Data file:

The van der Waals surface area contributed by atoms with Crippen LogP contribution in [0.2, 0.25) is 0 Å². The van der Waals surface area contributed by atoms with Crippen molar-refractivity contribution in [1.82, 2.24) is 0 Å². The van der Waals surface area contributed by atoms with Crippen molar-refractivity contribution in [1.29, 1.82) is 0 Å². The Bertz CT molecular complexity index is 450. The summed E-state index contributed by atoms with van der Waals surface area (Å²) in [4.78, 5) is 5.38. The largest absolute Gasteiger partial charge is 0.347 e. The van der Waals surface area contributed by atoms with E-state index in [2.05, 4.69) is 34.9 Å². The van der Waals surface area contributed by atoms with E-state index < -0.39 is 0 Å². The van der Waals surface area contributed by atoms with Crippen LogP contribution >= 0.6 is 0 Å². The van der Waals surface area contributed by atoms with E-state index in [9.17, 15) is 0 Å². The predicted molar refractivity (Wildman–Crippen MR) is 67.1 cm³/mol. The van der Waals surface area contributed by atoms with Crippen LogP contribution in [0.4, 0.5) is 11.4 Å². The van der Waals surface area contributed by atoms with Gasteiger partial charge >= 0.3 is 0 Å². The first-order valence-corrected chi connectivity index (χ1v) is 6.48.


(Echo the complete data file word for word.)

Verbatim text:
The van der Waals surface area contributed by atoms with Crippen LogP contribution in [0.2, 0.25) is 0 Å². The van der Waals surface area contributed by atoms with Crippen molar-refractivity contribution in [1.82, 2.24) is 0 Å². The van der Waals surface area contributed by atoms with Crippen molar-refractivity contribution in [1.29, 1.82) is 0 Å². The Bertz CT molecular complexity index is 450. The summed E-state index contributed by atoms with van der Waals surface area (Å²) in [4.78, 5) is 5.38. The largest absolute Gasteiger partial charge is 0.347 e. The van der Waals surface area contributed by atoms with E-state index in [2.05, 4.69) is 34.9 Å². The van der Waals surface area contributed by atoms with E-state index < -0.39 is 0 Å². The van der Waals surface area contributed by atoms with Crippen LogP contribution >= 0.6 is 0 Å². The van der Waals surface area contributed by atoms with E-state index in [9.17, 15) is 0 Å². The predicted molar refractivity (Wildman–Crippen MR) is 67.1 cm³/mol. The van der Waals surface area contributed by atoms with Crippen LogP contribution in [0.4, 0.5) is 11.4 Å². The van der Waals surface area contributed by atoms with Gasteiger partial charge >= 0.3 is 0 Å². The first-order valence-corrected chi connectivity index (χ1v) is 6.48.